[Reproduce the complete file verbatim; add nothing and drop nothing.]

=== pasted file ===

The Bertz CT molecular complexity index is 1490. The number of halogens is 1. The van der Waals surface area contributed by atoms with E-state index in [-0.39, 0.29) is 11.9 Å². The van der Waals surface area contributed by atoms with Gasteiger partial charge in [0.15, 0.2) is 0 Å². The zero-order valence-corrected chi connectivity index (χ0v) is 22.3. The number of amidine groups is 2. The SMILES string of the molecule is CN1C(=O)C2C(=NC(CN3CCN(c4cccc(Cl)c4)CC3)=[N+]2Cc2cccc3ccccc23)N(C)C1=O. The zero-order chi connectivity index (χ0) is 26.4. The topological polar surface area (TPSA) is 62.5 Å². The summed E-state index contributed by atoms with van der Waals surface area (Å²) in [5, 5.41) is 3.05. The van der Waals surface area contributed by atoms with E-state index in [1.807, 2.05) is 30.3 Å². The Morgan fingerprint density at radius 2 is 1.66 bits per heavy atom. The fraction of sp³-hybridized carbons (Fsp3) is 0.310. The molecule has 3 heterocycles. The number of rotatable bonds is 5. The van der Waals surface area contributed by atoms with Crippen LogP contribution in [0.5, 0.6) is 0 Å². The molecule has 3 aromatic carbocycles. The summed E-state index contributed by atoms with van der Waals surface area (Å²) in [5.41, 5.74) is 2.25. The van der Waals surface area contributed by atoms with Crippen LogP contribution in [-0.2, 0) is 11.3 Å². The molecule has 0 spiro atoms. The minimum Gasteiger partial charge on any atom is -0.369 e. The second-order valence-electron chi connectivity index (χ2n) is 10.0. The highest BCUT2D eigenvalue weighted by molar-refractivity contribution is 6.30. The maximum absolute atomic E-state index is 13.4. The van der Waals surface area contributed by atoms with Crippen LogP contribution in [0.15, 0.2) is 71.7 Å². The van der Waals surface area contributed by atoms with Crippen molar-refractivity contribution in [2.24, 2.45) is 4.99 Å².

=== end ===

The Bertz CT molecular complexity index is 1490. The number of halogens is 1. The van der Waals surface area contributed by atoms with E-state index in [-0.39, 0.29) is 11.9 Å². The van der Waals surface area contributed by atoms with Gasteiger partial charge in [0.15, 0.2) is 0 Å². The zero-order valence-corrected chi connectivity index (χ0v) is 22.3. The number of amidine groups is 2. The SMILES string of the molecule is CN1C(=O)C2C(=NC(CN3CCN(c4cccc(Cl)c4)CC3)=[N+]2Cc2cccc3ccccc23)N(C)C1=O. The zero-order chi connectivity index (χ0) is 26.4. The topological polar surface area (TPSA) is 62.5 Å². The summed E-state index contributed by atoms with van der Waals surface area (Å²) in [5, 5.41) is 3.05. The van der Waals surface area contributed by atoms with E-state index in [1.807, 2.05) is 30.3 Å². The Morgan fingerprint density at radius 2 is 1.66 bits per heavy atom. The fraction of sp³-hybridized carbons (Fsp3) is 0.310. The molecule has 3 heterocycles. The number of rotatable bonds is 5. The van der Waals surface area contributed by atoms with Crippen LogP contribution in [0.5, 0.6) is 0 Å². The molecule has 3 aromatic carbocycles. The summed E-state index contributed by atoms with van der Waals surface area (Å²) in [5.41, 5.74) is 2.25. The van der Waals surface area contributed by atoms with Crippen LogP contribution in [-0.2, 0) is 11.3 Å². The molecule has 0 spiro atoms. The minimum Gasteiger partial charge on any atom is -0.369 e. The second-order valence-electron chi connectivity index (χ2n) is 10.0. The highest BCUT2D eigenvalue weighted by molar-refractivity contribution is 6.30. The maximum absolute atomic E-state index is 13.4. The van der Waals surface area contributed by atoms with Crippen LogP contribution in [0.15, 0.2) is 71.7 Å². The van der Waals surface area contributed by atoms with Crippen molar-refractivity contribution in [2.24, 2.45) is 4.99 Å².